“We cannot live for ourselves alone. Our lives are connected by a thousand invisible threads, and along those sympathetic fibers, our actions run as causes and return to us as results.”
– Herman Melville
2017-2018 NLI cohort members engage in a team building exercise focused on the dimensions of collaborative success.
Last week I worked with the Backbone Team of Food Solutions New England to launch the second cohort of the Network Leadership Institute (NLI) at Ohana Camp in Fairlee, Vermont. This initiative has grown out of FSNE’s commitment to cultivating both thought leadership and network leadership“to support the emergence and viability of a New England food system that is a driver of healthy food for all, racial equity, sustainable farming and fishing, and thriving communities.” Another impetus for the NLI was a year spent doing system mapping and analysis that revealed four leverage areas for advancing a just, sustainable and democratically-owned and operated regional food system, including cultivating and connecting leadership (see image below). Read More
What if the goods of today became the resources of tomorrow?
Regular readers of this blog know that I am particularly interested in living systems and networks and how they can inform how we approach our change work so that it is more in synch with how life works. This video is very much in alignment with my interests and ongoing inquiry, and while focused primarily on the economy and production, IMHO it has implications for all areas of focus for social change. Some of the provocative questions it raises include the following: Read More
At IISC we like to define the success of collaborative change efforts in multi-dimensional ways. In particular, we make reference to results, process, and relationship elements. Results are what we typically think of as the “measurable” outcomes of a change undertaking – policy change, livable wage, job creation, healthier communities, etc. Process has everything to do with the how of the work – how we approach our change efforts, the steps we take, how work is shared and by whom, and with what spirit. Relationship is about both the quality of interpersonal connections as well as how people relate to the work itself. From what one might call an “old school” mindset, there is an assumption that process and relationship are only important insofar as they help to achieve results. Read More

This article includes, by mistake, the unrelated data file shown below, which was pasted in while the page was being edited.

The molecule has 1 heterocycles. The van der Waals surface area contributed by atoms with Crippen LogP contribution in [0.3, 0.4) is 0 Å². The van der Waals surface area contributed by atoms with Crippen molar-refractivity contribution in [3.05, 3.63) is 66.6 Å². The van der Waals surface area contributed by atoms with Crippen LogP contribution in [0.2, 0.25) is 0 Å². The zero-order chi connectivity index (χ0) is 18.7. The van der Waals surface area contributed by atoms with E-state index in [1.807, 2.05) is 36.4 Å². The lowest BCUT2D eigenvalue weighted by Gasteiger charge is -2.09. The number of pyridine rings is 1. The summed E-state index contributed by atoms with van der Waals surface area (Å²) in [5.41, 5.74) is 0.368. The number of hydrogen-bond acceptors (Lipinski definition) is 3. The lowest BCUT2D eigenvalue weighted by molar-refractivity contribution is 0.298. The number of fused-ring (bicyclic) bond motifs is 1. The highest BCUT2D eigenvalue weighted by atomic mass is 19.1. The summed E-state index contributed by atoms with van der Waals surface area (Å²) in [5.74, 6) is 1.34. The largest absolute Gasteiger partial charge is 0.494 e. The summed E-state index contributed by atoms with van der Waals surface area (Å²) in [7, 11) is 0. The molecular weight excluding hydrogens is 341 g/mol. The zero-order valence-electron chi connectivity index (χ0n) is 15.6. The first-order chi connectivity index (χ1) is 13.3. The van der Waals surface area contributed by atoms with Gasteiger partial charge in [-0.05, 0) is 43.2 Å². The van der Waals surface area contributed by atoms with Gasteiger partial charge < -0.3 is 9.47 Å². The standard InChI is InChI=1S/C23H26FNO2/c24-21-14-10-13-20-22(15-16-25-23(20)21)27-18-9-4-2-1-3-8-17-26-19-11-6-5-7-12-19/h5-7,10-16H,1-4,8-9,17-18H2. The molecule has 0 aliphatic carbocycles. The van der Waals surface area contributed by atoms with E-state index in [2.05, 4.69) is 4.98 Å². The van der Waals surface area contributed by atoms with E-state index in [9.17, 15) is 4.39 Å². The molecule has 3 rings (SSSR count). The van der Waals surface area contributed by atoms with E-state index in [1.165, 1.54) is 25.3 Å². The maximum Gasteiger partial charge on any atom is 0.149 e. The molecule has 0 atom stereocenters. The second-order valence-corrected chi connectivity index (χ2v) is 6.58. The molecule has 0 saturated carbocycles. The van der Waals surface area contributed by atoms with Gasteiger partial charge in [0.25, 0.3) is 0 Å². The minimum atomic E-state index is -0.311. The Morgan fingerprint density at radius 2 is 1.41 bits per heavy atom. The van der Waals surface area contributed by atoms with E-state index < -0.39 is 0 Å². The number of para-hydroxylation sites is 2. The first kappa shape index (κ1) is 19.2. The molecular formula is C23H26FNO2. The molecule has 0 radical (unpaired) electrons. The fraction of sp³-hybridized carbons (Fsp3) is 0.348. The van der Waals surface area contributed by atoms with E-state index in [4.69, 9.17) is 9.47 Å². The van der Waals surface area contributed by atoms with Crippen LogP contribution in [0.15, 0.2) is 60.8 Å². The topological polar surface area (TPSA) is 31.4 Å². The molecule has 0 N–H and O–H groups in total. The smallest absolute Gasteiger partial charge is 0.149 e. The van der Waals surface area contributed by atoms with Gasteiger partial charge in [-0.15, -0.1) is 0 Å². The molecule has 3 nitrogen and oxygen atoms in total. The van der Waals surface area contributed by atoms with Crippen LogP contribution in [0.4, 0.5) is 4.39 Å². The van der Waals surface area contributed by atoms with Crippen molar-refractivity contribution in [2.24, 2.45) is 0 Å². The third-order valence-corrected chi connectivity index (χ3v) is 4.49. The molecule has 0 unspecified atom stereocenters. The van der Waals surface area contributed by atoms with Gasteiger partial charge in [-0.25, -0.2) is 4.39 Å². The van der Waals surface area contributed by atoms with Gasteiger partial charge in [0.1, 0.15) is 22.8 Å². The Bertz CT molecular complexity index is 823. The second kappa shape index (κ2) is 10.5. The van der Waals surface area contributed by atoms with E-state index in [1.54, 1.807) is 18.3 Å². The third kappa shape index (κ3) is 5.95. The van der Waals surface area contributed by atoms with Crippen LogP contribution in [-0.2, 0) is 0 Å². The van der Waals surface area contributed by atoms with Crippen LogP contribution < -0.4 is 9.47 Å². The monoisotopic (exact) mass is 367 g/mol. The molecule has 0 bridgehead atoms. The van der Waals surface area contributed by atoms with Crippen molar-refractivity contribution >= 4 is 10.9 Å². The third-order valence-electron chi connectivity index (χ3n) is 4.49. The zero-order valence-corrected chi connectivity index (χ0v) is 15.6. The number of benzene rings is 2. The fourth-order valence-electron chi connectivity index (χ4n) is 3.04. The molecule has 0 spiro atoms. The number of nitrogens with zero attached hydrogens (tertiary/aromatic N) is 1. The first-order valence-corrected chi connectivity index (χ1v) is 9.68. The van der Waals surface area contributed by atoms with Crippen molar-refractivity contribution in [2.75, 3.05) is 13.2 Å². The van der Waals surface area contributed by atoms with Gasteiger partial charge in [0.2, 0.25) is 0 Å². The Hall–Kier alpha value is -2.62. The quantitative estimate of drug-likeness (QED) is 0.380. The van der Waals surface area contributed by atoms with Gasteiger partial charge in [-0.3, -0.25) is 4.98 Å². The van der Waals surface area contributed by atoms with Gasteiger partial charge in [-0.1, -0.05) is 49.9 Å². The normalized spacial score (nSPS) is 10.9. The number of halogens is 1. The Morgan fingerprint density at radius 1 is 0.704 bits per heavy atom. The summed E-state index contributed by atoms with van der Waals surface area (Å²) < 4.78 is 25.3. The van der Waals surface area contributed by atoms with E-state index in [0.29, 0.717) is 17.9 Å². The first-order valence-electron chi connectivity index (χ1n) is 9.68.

|Photo by Paul Downey|http://www.flickr.com/photos/psd/3003392453|
In the past few weeks, I have heard some interesting and divergent comments about networks as they relate to social change. In one case, someone in philanthropy declared that the “network experiment” was over and it was “back to funding individual organizations.” In another case, I heard tremendous enthusiasm expressed relating to the “paramount importance of building trust and relationships” for change to happen. To the first – “No!” To the second – “Yes, and . . .”. We are still in the midst to waking up to the reality and potential of networks in our lives, present company very much included. Here is some of what we are seeing and hearing with respect to where network approaches and tools, at their best and very much with our intention, can take us. Read More
For the past few decades, the Interaction Institute for Social Change and Interaction Associates have worked to develop the collaborative capacity of individuals, organizations, and communities with the conviction that this holds the promise of greater effectiveness with respect to shared missions and goals. We have long upheld and witnessed the importance of bringing more minds and hands together for the purposes of creating insight, understanding, alignment, agreement, strategy, and shared ownership. Lately, I have been trying to specifically clarify the value all of this has to offer the unsustainable relationship we have with our planet.